Are you a retail owner struggling to prevent employee theft? Businesses often implement various security measures to protect against theft from their customers. Yet, many of these organizations fail to realize that the most common and severe sources of theft are actually internal, from their own employees.
Employee theft costs businesses $50 billion each year, with the average company losing around $1.13 million.
And, a startling 75% of workers admit to stealing from their employer or workplace on at least one or two occasions.
If you want to protect yourself from retail employee theft and fraud, then you should follow these 6 practices!
Perform Background Checks And Screen Potential New Hires
In retail, the first line of defense against employee theft is hiring the right, altruistic individuals with clean backgrounds and employment histories, as these people are less likely to commit fraudulent acts.
The more rigorous your hiring process is, and the more thorough you’re are at vetting potential employees, the better protected you’ll be against accidentally hiring an individual with weak morals.
While most organizations perform background checks, these typically only turn up criminal wrongdoings that have been officially charged.
However, a lot of incidents of employee theft and fraud do not result in a prosecution of the culprit. Often, the employee is let go on suspicion.
Thus, it’s essential to investigate the employment history of every new hire and check in with their references.
This can be a time-consuming practice, but it will provide the best insights into an individual’s morals.
References and past employers will be able to share critical details about a person’s attitudes and integrity, which may not come up naturally during the interview process. These details may influence your decision.
It’s also good practice to make sure that their employment timeline is accurate. If there are significant gaps or discrepancies in that timeline, you’ll want to bring this up.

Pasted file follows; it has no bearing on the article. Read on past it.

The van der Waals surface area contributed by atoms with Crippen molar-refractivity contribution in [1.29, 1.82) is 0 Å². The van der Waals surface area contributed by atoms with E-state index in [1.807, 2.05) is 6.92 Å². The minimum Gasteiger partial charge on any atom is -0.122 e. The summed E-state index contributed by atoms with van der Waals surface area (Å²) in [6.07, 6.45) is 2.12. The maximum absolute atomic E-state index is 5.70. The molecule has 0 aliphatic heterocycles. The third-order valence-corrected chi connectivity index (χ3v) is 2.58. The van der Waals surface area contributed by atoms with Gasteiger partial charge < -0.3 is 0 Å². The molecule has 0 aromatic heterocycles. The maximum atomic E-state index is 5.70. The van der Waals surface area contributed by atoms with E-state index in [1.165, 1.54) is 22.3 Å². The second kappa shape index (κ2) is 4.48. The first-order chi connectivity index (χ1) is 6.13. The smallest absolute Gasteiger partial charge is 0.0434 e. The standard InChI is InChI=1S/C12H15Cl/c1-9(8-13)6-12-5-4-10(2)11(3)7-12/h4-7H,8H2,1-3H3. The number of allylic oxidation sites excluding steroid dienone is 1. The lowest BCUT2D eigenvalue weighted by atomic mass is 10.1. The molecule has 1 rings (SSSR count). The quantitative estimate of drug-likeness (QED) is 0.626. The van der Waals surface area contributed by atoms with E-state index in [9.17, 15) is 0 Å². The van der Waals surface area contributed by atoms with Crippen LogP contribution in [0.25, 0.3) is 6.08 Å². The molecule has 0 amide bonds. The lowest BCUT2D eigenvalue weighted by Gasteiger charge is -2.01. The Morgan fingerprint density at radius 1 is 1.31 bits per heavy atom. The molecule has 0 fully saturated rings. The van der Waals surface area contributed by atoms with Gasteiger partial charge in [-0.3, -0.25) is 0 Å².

They could be purposefully leaving out past work experience because there was an issue at that particular job, like suspicion of theft.
Draft A Digital Policy To Keep Online Activity Safe And Secure
If your company operates online at all (which is to say the majority of organizations), then you want to draft a digital policy.
This outlines the guidelines and protocols of acceptable and unacceptable behavior when using the company Internet and computers.
This is a valuable practice because it has many benefits. Not only will it keep your employees safer when browsing the Internet, which leads to fewer data leaks and other security issues, but it also gives your network security and IT staff an understanding of what employees can and cannot do on the company network.
From a theft perspective, this is really important because it will allow the people that monitor your network to know what to look for to detect and prevent potential employee theft and fraud cases.
Develop Internal Security Procedures
A digital policy is just one of the many internal security procedures a company can implement to help reduce the risk of employee theft.
There are other steps you can take to help tighten your internal security, such as:
- Update passwords and login credentials regularly.
- Restrict access to sensitive areas/documents and record who accesses, when and why.
- Closely monitor activity on company credit cards and expense accounts.
- Lock up expensive items and valuables.
- Install employee-facing cameras, particularly in areas with valuables or POS systems.
Know Potential Warning Signs For Employee Fraud And Theft
Another step for improving your internal security is to create a company culture that understands the warning signs for employee theft.